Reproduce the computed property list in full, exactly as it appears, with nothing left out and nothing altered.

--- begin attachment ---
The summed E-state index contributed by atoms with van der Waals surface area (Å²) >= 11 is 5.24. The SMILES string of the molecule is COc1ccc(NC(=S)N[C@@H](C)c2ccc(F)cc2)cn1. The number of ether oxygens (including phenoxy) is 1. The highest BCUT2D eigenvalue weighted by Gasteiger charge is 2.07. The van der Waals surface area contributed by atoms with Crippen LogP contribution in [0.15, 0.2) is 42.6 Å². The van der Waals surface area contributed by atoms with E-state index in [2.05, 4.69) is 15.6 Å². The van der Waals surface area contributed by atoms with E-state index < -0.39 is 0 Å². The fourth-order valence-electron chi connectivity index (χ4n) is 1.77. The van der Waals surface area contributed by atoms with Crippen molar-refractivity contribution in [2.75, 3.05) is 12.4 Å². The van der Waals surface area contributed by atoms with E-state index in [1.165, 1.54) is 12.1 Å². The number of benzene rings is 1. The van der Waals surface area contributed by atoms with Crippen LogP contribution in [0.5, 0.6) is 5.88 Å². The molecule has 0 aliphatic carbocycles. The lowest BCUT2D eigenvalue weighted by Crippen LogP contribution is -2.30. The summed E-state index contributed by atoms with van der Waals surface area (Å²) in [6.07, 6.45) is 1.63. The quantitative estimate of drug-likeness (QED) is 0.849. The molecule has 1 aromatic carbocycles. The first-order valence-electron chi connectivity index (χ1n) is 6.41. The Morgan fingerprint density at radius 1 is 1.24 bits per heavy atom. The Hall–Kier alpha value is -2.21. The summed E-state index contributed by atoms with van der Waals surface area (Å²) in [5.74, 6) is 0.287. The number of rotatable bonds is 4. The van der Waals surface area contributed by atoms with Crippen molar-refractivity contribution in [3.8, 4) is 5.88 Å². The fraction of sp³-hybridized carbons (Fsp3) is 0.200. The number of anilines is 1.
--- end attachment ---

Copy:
The summed E-state index contributed by atoms with van der Waals surface area (Å²) >= 11 is 5.24. The SMILES string of the molecule is COc1ccc(NC(=S)N[C@@H](C)c2ccc(F)cc2)cn1. The number of ether oxygens (including phenoxy) is 1. The highest BCUT2D eigenvalue weighted by Gasteiger charge is 2.07. The van der Waals surface area contributed by atoms with Crippen LogP contribution in [0.15, 0.2) is 42.6 Å². The van der Waals surface area contributed by atoms with E-state index in [2.05, 4.69) is 15.6 Å². The van der Waals surface area contributed by atoms with E-state index < -0.39 is 0 Å². The fourth-order valence-electron chi connectivity index (χ4n) is 1.77. The van der Waals surface area contributed by atoms with Crippen molar-refractivity contribution in [2.75, 3.05) is 12.4 Å². The van der Waals surface area contributed by atoms with E-state index in [1.165, 1.54) is 12.1 Å². The number of benzene rings is 1. The van der Waals surface area contributed by atoms with Crippen LogP contribution in [0.5, 0.6) is 5.88 Å². The molecule has 0 aliphatic carbocycles. The lowest BCUT2D eigenvalue weighted by Crippen LogP contribution is -2.30. The summed E-state index contributed by atoms with van der Waals surface area (Å²) in [6.07, 6.45) is 1.63. The quantitative estimate of drug-likeness (QED) is 0.849. The molecule has 1 aromatic carbocycles. The first-order valence-electron chi connectivity index (χ1n) is 6.41. The Morgan fingerprint density at radius 1 is 1.24 bits per heavy atom. The Hall–Kier alpha value is -2.21. The summed E-state index contributed by atoms with van der Waals surface area (Å²) in [5.74, 6) is 0.287. The number of rotatable bonds is 4. The van der Waals surface area contributed by atoms with Crippen molar-refractivity contribution in [3.8, 4) is 5.88 Å². The fraction of sp³-hybridized carbons (Fsp3) is 0.200. The number of anilines is 1.